I’ve decided to revive my blog with a topic that always comes up around Election Day. Is the American Dream generally obtainable? Those on the right somewhat naively believe that everyone has the same ladder to success. Those on the left try to boost up the people on the bottom rungs but often end up trapping them in dependency in the process. So, everyone wants to know, how hard is it to achieve the American Dream?
I’m going to argue here that it doesn’t actually matter. Living as if it’s possible to achieve the American Dream is far more important than if it’s actually possible. If you believe that it’s obtainable, you might get lucky and reach it, or at least you will come out around average. If you believe that there is something at the top continually “pushing you down” the ladder, you will never reach your goals.
I first consciously realized this in graduate school. I had a Chinese friend who had gone to a super exclusive preparatory highschool with the intention of going to a very prestigious university, but his parents’ divorce his senior year had altered his finances. Instead, he had to settle for a state school, and he had a different perspective on it than his middle-class peers.
“I think you will achieve your career goals, Dave,” He told me over cafeteria food one day.
“Really, why?” I asked him, curiously.
“Because when I ask them what their plans are after they graduate, everyone else here talks about what will happen to them. You talk about what you will do.”
Two years later though, I didn’t feel like my career was moving anywhere. I was still in gradschool and not really sure I was going in the right direction. There seemed to be few job openings in quantum mechanics. But I remembered what my friend said and updated my LinkedIn account with my skill set. A day later, I had a recruiter contact me. I interviewed the next week. I was still able to continue graduate school part time, but get the job I would have wanted after I graduated.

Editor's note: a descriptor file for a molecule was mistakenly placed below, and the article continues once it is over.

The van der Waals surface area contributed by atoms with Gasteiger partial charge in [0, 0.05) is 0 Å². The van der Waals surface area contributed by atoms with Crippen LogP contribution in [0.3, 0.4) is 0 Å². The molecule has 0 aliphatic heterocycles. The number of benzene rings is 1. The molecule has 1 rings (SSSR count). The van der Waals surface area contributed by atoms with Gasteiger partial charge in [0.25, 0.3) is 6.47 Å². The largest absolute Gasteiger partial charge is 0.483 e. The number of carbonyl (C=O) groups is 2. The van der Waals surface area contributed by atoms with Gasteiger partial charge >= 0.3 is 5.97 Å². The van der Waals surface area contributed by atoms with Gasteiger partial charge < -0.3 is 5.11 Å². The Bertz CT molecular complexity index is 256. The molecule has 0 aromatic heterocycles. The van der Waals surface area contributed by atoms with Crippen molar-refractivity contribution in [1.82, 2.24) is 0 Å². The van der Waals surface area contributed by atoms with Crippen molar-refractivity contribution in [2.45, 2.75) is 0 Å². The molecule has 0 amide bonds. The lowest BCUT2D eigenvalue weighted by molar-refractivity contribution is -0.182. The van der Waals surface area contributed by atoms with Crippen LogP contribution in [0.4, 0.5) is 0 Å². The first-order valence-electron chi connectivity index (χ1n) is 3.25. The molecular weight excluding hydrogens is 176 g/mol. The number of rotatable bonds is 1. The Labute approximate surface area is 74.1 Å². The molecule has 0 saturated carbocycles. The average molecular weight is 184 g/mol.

I would love to tell myself that I obtained my job solely through my merit, but that would deny that luck proved beneficial too. I had chosen three diverse skillsets – chemistry, databasing, and computer programming – not even knowing that a field existed that required all three. I was offered a position as “Chemometric Scientist” about two weeks after I learned that a Chemometric Scientist position actually existed. So yes, there was truly quite a bit of luck involved. I could easily have ended up at a far less lucrative job, but I was in the right place in the right time. I also got lucky with the job being local. In a city of several million people, I got one of two positions.
I had friends with slightly different skill sets who didn’t get so lucky. I had a few who were luckier. But even the unlucky ones who were able to convince themselves that their future success would be based upon their motivation and skills and not uncontrollable circumstances, regardless of whether it was actually true or not, were able to obtain the American Dream, at least in some form. I’ll concede that it might have taken some of them awhile, and some still don’t really have the jobs they want, but most were able to achieve a comfortable if not prosperous middle-class existence. Conversely, the people I knew who thought it was impossible to succeed, whether by birth or connections or any other factor, and who simply waited for their lives to change by some external factor are almost all underemployed and unhappy.
So is the American Dream real? I don’t think the answer to that question matters nearly as much as whether or not you can convince yourself that it is. Put yourself out there, work hard, and see if opportunity comes. Even if it doesn’t, It’s unlikely that you’ll be the worse off for it.